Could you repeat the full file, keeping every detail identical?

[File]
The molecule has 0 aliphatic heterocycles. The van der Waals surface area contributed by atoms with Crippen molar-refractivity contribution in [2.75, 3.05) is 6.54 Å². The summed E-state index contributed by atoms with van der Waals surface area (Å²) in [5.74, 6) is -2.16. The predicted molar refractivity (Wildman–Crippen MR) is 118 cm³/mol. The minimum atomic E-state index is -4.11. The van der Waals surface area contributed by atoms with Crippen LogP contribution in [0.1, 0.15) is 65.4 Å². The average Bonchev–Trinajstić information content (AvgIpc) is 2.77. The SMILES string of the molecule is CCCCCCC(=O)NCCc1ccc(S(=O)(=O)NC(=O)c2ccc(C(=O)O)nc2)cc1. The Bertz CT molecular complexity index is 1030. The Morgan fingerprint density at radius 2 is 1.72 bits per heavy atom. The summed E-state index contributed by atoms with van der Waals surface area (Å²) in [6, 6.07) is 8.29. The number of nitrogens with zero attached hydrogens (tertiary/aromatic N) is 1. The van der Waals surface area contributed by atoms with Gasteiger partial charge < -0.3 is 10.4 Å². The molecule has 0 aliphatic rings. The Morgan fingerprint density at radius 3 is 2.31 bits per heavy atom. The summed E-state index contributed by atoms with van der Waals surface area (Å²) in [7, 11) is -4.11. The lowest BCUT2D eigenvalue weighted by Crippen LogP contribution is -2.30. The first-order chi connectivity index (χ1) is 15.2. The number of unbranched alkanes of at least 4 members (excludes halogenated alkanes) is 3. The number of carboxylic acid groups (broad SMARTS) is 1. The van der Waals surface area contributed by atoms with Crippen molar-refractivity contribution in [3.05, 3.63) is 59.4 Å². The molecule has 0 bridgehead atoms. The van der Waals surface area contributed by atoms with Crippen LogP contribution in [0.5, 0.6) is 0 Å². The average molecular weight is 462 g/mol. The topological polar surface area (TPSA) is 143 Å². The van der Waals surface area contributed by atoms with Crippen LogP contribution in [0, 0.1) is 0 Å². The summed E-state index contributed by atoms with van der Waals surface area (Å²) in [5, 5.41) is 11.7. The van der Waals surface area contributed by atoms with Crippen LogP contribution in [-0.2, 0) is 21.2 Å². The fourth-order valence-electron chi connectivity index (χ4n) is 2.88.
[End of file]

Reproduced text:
The molecule has 0 aliphatic heterocycles. The van der Waals surface area contributed by atoms with Crippen molar-refractivity contribution in [2.75, 3.05) is 6.54 Å². The summed E-state index contributed by atoms with van der Waals surface area (Å²) in [5.74, 6) is -2.16. The predicted molar refractivity (Wildman–Crippen MR) is 118 cm³/mol. The minimum atomic E-state index is -4.11. The van der Waals surface area contributed by atoms with Crippen LogP contribution in [0.1, 0.15) is 65.4 Å². The average Bonchev–Trinajstić information content (AvgIpc) is 2.77. The SMILES string of the molecule is CCCCCCC(=O)NCCc1ccc(S(=O)(=O)NC(=O)c2ccc(C(=O)O)nc2)cc1. The Bertz CT molecular complexity index is 1030. The Morgan fingerprint density at radius 2 is 1.72 bits per heavy atom. The summed E-state index contributed by atoms with van der Waals surface area (Å²) in [6, 6.07) is 8.29. The number of nitrogens with zero attached hydrogens (tertiary/aromatic N) is 1. The van der Waals surface area contributed by atoms with Gasteiger partial charge < -0.3 is 10.4 Å². The molecule has 0 aliphatic rings. The Morgan fingerprint density at radius 3 is 2.31 bits per heavy atom. The summed E-state index contributed by atoms with van der Waals surface area (Å²) in [7, 11) is -4.11. The lowest BCUT2D eigenvalue weighted by Crippen LogP contribution is -2.30. The first-order chi connectivity index (χ1) is 15.2. The number of unbranched alkanes of at least 4 members (excludes halogenated alkanes) is 3. The number of carboxylic acid groups (broad SMARTS) is 1. The van der Waals surface area contributed by atoms with Crippen molar-refractivity contribution in [3.05, 3.63) is 59.4 Å². The molecule has 0 bridgehead atoms. The van der Waals surface area contributed by atoms with Crippen LogP contribution in [0.5, 0.6) is 0 Å². The average molecular weight is 462 g/mol. The topological polar surface area (TPSA) is 143 Å². The van der Waals surface area contributed by atoms with Crippen LogP contribution in [0, 0.1) is 0 Å². The summed E-state index contributed by atoms with van der Waals surface area (Å²) in [5, 5.41) is 11.7. The van der Waals surface area contributed by atoms with Crippen LogP contribution in [-0.2, 0) is 21.2 Å². The fourth-order valence-electron chi connectivity index (χ4n) is 2.88.